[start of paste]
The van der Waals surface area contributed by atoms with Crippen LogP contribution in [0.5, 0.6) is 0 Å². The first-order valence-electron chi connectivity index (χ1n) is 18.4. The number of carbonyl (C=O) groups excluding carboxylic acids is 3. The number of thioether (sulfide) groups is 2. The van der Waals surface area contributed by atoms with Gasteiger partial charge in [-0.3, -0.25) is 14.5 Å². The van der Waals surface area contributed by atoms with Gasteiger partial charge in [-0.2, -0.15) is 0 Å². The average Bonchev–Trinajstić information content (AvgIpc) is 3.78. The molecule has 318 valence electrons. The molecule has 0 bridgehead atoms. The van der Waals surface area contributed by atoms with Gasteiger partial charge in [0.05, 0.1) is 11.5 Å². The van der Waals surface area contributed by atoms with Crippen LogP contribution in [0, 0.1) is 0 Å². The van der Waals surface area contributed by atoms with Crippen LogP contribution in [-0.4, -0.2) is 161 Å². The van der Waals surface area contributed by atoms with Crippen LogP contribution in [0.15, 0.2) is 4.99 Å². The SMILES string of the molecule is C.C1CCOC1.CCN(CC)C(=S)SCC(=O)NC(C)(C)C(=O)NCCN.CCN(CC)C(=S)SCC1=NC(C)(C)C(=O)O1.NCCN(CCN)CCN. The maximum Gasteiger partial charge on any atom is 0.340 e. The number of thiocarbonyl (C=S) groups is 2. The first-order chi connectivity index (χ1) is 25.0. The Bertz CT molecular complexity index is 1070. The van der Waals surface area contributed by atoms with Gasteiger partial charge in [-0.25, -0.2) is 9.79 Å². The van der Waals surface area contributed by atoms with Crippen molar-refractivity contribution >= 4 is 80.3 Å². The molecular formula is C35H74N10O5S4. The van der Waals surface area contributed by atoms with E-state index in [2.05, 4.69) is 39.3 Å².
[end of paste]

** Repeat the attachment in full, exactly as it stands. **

The van der Waals surface area contributed by atoms with Crippen LogP contribution in [0.5, 0.6) is 0 Å². The first-order valence-electron chi connectivity index (χ1n) is 18.4. The number of carbonyl (C=O) groups excluding carboxylic acids is 3. The number of thioether (sulfide) groups is 2. The van der Waals surface area contributed by atoms with Gasteiger partial charge in [-0.3, -0.25) is 14.5 Å². The van der Waals surface area contributed by atoms with Gasteiger partial charge in [-0.2, -0.15) is 0 Å². The average Bonchev–Trinajstić information content (AvgIpc) is 3.78. The molecule has 318 valence electrons. The molecule has 0 bridgehead atoms. The van der Waals surface area contributed by atoms with Gasteiger partial charge in [0.05, 0.1) is 11.5 Å². The van der Waals surface area contributed by atoms with Crippen LogP contribution in [0, 0.1) is 0 Å². The van der Waals surface area contributed by atoms with Crippen LogP contribution in [-0.4, -0.2) is 161 Å². The van der Waals surface area contributed by atoms with Crippen LogP contribution in [0.15, 0.2) is 4.99 Å². The SMILES string of the molecule is C.C1CCOC1.CCN(CC)C(=S)SCC(=O)NC(C)(C)C(=O)NCCN.CCN(CC)C(=S)SCC1=NC(C)(C)C(=O)O1.NCCN(CCN)CCN. The maximum Gasteiger partial charge on any atom is 0.340 e. The number of thiocarbonyl (C=S) groups is 2. The first-order chi connectivity index (χ1) is 25.0. The Bertz CT molecular complexity index is 1070. The van der Waals surface area contributed by atoms with Gasteiger partial charge in [-0.25, -0.2) is 9.79 Å². The van der Waals surface area contributed by atoms with Crippen molar-refractivity contribution >= 4 is 80.3 Å². The molecular formula is C35H74N10O5S4. The van der Waals surface area contributed by atoms with E-state index in [2.05, 4.69) is 39.3 Å².